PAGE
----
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Apium extract alleviates indomethacin-induced gastric ulcers in rats via modulating the VEGF and IK-κB/NF-κB p65 signaling pathway: insights from in silico and in vivo investigations



Gastric ulcers represent a worldwide health problem, characterized by erosions that affect the mucous membrane of the stomach and may even reach the muscular layer, leading to serious complications. Numerous natural products have been assessed as anti-ulcerogenic agents, and have been considered as new approaches for treatment or prevention of gastric ulcers. The present research investigated the preventive benefits of Apium graveolens L. (Apiaceae), known as celery, seed extract towards indomethacin-induced ulceration of the stomach in rats.


Metabolomic profiling, employing liquid chromatography coupled to high-resolution electrospray ionization mass spectrometry (LC-HR-ESI–MS), was implemented with the aim of investigating the chemical profile of the seeds. Histopathological analysis of gastric tissues, as well as assessment of numerous inflammatory cytokines and oxidative stress indicators, confirmed the in vivo evaluation.


The prior treatment with A. graveolens seed extract resulted in a substantial reduction in the ulcer index when compared to the indomethacin group, indicating an improvement in stomach mucosal injury. Moreover, the gastroprotective effect was demonstrated through examination of the oxidative stress biomarkers which was significantly attenuated upon pre-treatment with A. graveolens seed extract. Vascular endothelial growth factor (VEGF), a fundamental angiogenic factor that stimulates angiogenesis, was markedly inhibited by indomethacin. A. graveolens seed extract restored this diminished level of VEGF. The dramatic reductions in NF-κB protein levels indicate a considerable attenuation of the indomethacin-induced IKκB/NF-κB p65 signaling cascade. These activities were also correlated to the tentatively featured secondary metabolites including, phenolic acids, coumarins and flavonoids, previously evidenced to exert potent anti-inflammatory and antioxidant activities. According to our network pharmacology study, the identified metabolites annotated 379 unique genes, among which only 17 genes were related to gastric ulcer. The PTGS2, MMP2 and PTGS1 were the top annotated genes related to gastric ulcer. The top biological pathway was the VEGF signaling pathway.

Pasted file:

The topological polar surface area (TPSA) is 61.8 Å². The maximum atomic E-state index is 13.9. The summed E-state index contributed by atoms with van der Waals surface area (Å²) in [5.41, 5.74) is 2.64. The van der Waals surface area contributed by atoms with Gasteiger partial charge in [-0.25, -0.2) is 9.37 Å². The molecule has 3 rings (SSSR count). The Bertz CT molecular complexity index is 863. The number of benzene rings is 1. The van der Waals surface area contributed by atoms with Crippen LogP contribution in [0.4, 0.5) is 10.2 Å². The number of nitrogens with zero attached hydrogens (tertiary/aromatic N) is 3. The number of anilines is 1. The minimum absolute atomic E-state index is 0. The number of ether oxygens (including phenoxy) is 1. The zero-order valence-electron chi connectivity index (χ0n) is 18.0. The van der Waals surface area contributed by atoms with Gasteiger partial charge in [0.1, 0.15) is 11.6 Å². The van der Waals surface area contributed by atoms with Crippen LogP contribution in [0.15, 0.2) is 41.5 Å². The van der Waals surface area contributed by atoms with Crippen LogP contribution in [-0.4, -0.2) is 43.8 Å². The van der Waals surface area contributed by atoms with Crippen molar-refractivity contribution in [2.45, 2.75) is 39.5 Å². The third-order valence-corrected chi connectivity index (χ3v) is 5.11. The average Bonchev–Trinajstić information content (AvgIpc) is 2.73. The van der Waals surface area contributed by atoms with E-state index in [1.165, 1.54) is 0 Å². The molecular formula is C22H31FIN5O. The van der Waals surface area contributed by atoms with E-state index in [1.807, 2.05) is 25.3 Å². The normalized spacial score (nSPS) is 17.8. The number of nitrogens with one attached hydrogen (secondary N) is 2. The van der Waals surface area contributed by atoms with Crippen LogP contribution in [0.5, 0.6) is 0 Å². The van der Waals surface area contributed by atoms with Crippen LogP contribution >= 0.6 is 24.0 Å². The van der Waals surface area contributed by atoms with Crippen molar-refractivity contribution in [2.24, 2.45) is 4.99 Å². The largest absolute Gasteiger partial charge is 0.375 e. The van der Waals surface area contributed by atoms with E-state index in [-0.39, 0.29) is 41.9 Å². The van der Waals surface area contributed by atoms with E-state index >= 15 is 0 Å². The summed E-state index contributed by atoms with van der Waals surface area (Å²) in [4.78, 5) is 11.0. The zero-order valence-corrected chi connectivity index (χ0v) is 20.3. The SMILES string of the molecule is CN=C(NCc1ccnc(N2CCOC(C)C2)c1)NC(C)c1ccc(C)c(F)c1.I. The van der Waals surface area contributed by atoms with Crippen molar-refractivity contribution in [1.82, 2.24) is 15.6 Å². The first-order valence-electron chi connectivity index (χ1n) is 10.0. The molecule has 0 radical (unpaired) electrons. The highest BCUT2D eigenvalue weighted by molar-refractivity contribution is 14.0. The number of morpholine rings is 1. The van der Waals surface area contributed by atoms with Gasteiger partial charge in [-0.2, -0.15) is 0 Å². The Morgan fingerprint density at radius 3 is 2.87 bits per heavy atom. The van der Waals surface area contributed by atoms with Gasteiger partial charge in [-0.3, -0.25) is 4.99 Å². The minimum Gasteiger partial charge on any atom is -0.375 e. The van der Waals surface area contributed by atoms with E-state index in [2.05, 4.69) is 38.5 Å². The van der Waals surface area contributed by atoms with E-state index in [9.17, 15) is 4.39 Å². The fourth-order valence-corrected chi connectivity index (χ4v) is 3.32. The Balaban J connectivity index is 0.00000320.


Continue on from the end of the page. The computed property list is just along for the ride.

A. graveolens seed extract possesses significant anti-ulcer activity, similar to famotidine, against gastric lesions induced by indomethacin in rats. It is worth highlighting that the extract overcomes the negative effects of conventional chemical anti-secretory drugs because it does not lower stomach acidity.

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The histological definition of gastric ulcerative disease is mucous membrane injury that affects of the stomach superficial or deeper muscularis mucosa [1, 2]. The epidemiological data has unveiled remarkable rates of incidence and prevalence across diverse geographical regions. It has been demonstrated that the worldwide occurrence of gastric ulcer amounted to approximately 8.1 million individuals, signifying a notable surge of 25.8% compared to the figures recorded in 1990 [3]. The disease origin is complex and multifaceted, largely due to an imbalance between endogenous protective and aggressive factors to the stomach mucosa [4]. Defense factors include mucus, cytoprotective prostaglandins, nitric oxide, bicarbonate, the endogenous antioxidant system, and a sufficient blood flow [5]. The most important aggressive agents involve hydrochloric acid, pepsin, bile reflux, reactive oxygen species (ROS), reduced blood flow, and infection with Helicobacter pylori [6]. Additionally, exogenous aggressive factors including stress, alcoholism, smoking, nutritional deficiencies and the frequent and indiscriminate usage of non-steroidal anti-inflammatory drugs (NSAIDs) contribute to a large extent to the development of ulceration [7].